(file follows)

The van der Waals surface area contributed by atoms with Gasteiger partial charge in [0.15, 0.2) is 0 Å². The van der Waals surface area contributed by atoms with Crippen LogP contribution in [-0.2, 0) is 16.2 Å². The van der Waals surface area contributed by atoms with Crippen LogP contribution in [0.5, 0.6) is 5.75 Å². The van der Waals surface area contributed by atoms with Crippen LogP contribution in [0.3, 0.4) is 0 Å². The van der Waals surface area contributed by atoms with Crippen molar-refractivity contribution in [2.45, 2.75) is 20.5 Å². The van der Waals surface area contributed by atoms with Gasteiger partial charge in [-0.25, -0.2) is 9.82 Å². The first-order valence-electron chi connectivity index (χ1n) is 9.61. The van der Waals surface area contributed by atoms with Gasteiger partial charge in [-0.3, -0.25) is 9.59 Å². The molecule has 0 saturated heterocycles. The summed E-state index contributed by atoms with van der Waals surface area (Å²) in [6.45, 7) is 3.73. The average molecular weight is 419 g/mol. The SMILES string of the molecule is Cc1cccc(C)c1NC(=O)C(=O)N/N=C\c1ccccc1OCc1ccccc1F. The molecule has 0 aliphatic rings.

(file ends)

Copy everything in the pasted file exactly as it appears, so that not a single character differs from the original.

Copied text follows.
The van der Waals surface area contributed by atoms with Gasteiger partial charge in [0.15, 0.2) is 0 Å². The van der Waals surface area contributed by atoms with Crippen LogP contribution in [-0.2, 0) is 16.2 Å². The van der Waals surface area contributed by atoms with Crippen LogP contribution in [0.5, 0.6) is 5.75 Å². The van der Waals surface area contributed by atoms with Crippen LogP contribution in [0.3, 0.4) is 0 Å². The van der Waals surface area contributed by atoms with Crippen molar-refractivity contribution in [2.45, 2.75) is 20.5 Å². The van der Waals surface area contributed by atoms with Gasteiger partial charge in [-0.25, -0.2) is 9.82 Å². The first-order valence-electron chi connectivity index (χ1n) is 9.61. The van der Waals surface area contributed by atoms with Gasteiger partial charge in [-0.3, -0.25) is 9.59 Å². The molecule has 0 saturated heterocycles. The summed E-state index contributed by atoms with van der Waals surface area (Å²) in [6.45, 7) is 3.73. The average molecular weight is 419 g/mol. The SMILES string of the molecule is Cc1cccc(C)c1NC(=O)C(=O)N/N=C\c1ccccc1OCc1ccccc1F. The molecule has 0 aliphatic rings.